With an MLB-record 1,270 stolen bases to his name, Rickey Henderson will forever go down in history as the greatest baserunner to ever play the game.
New York Yankees, New York Mets C-OF
It's only fitting that Yogi Berra comes in at No. 8 on our list.
Elected to the Hall in 1972, Berra is as eccentric and nutty a player as Major League Baseball has ever seen.
Famed for his crazy but hilarious quotes, such as, “90 percent of the game is half mental,” and, “When you come to a fork in the road, take it,” Berra always knew how to have fun while consistently producing on the field.
An astonishing 13-time world champion (three as a coach), 18-time All-Star and three-time AL MVP, Berra sits atop many lists as one of the best catchers to ever grace the game of baseball.
Minnesota Twins, California Angels 1B-2B
Starting his baseball career for the Bronx Cavaliers of a semi-pro "sandlot" league, Rod Carew got his chance to break into the MLB in 1967 as a member of the Minnesota Twins.
Teaming up with Harmon Killebrew at first base, Carew played a mean defensive second base but was also known for his consistent bat.
Ending his career with 3,053 hits and a lifetime .328 batting average, Carew won seven batting titles and had four 200-hit seasons as a Twin.
He was a 12-time All-Star, MVP in 1977 and Rookie of the Year in 1967, solidifying him as one of the best the game has ever seen.
Detroit Tigers OF
Breaking onto the scene as a 19-year-old backup outfielder for the 1953 Detroit Tigers, Al Kaline quickly became dominant in a potent Tigers starting lineup.
The 18-time All-Star and 10-time Gold Glover started and ended his 22-year career with the Tigers posting a career .297 batting average, 3,007 hits and 399 home runs.
Elected to the Hall of Fame in 1980, Mr. Tiger, as he is known by some, will always be a fixture in Detroit history along with the storied history of MLB.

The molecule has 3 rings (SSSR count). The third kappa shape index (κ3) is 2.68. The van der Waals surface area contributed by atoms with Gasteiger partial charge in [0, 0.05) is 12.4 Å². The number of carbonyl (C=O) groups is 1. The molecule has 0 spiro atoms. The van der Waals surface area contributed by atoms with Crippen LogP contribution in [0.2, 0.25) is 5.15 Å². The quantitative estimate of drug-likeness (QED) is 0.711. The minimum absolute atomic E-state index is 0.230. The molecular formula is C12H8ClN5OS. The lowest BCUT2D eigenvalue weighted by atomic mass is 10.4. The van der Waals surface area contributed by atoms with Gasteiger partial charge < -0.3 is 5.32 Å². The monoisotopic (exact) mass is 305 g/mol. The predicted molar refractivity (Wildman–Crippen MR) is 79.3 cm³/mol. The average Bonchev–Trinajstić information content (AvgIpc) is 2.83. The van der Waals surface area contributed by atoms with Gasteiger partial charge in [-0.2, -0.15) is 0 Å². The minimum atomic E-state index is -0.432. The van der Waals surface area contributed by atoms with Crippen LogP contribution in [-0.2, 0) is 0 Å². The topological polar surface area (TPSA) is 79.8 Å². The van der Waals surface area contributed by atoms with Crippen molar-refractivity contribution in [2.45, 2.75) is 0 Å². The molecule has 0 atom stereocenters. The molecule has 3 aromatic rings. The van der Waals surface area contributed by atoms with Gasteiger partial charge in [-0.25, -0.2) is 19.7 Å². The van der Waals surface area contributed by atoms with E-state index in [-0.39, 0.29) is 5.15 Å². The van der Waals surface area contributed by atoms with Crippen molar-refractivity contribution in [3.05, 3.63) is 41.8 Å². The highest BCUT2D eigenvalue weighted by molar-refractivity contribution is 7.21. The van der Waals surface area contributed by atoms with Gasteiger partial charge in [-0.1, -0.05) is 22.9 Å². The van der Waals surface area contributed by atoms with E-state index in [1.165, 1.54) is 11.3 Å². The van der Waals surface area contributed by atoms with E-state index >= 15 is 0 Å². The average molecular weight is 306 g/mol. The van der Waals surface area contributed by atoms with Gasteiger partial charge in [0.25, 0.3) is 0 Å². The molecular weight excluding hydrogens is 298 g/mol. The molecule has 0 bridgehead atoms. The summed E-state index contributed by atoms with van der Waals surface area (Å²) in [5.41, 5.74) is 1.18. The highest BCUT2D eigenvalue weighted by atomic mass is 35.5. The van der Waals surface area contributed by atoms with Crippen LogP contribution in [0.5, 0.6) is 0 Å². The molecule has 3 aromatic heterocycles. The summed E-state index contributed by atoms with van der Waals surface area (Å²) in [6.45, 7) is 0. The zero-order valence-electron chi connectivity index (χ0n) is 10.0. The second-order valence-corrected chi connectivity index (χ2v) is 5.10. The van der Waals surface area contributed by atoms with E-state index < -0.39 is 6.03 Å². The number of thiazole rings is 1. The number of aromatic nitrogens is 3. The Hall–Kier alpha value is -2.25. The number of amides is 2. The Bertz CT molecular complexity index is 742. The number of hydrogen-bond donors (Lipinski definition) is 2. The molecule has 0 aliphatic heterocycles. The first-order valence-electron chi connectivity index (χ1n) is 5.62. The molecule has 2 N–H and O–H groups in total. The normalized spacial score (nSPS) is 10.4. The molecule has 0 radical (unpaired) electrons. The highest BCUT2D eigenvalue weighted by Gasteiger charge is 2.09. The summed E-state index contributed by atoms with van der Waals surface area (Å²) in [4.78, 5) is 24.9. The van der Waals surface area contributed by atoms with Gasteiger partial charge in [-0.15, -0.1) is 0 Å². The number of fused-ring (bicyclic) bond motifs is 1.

Brooklyn Dodgers, Los Angeles Dodgers LHP
Dubbed “The Left Hand of God,” Sandy Koufax showed Los Angeles and the world that a pitcher can play as exciting baseball as any hitter in the league.
Leading the NL in ERA every season from 1962 to 1966, Koufax had stellar years later in his career but then abruptly retired as one of the most decorated pitchers in MLB history.
His 2,389 strikeouts, 2.76 career ERA and three Cy Young Awards make him one of the premier pitchers in baseball history.
While other pitchers may have pitched more and had longer careers, Koufax’s 11-year career was a collection of brilliance, culminating in a 1972 first ballot Hall of Fame selection.
Chicago Cubs SS-1B
Known to many around the baseball world as Mr. Cub, Ernie Banks got his start in the Negro American League and then eventually found his way over to the major leagues with the Chicago Cubs in 1953.
Wearing No. 14 his entire time in Chicago, Banks ended his career with 512 homers, a lifetime .274 batting average and 2,583 hits, leading to 14 All-Star game selections, two NL MVPs and a Hall of Fame induction in 1977.
St. Louis Cardinals OF-1B
Stan “The Man” Musial was a big part of the Cardinals’ dominance in the early 1940s and 1950s.
Leading the Cards to three World Series victories in 1942, 1944 and 1946, Stan the Man is a 22-time All-Star, fourth all-time with 3,630 hits, belted 475 career home runs and is a three-time NL MVP.
Musial was elected to the Hall of Fame in 1969. His No. 6 was retired by the Cardinals and will forever be a symbol of one of the greats of the game.
Milwaukee Braves, Atlanta Braves, Milwaukee Brewers OF
Never reaching 50 home runs in a single season during his 23-year career, Hank Aaron was still able to reach and then eclipse one of the most sacred records in MLB history.
Passing Babe Ruth’s 714 home run mark on April 8, 1974, Hammerin’ Hank was one of the greatest to ever play, but don’t take my word for it. Listen to what Dodgers broadcaster Vin Scully had to say right after Aaron’s moon shot landed over the fence:
“What a marvelous moment for baseball; what a marvelous moment for Atlanta and the state of Georgia; what a marvelous moment for the country and the world. A black man is getting a standing ovation in the Deep South for breaking the record of an all-time baseball idol. And it is a great moment for all of us, and particularly Henry Aaron.” (New York Times)
New York Giants, San Francisco Giants, New York Mets OF
Historically thought of for his over-the-shoulder catch in deep center field of the Polo Grounds during the 1954 World Series against the Cleveland Indians, Willie Mays brought a lot more than his superior glove to the cities of of New York and San Francisco.
The second member of MLB’s “30-30” club, Mays is also a 24-time All-Star, 1954 World Series champion, 12-time Gold Glover and two-time NL MVP.
He was inducted as a member of the National Baseball Hall of Fame in 1979 and will forever be remembered as “The Say Hey Kid.”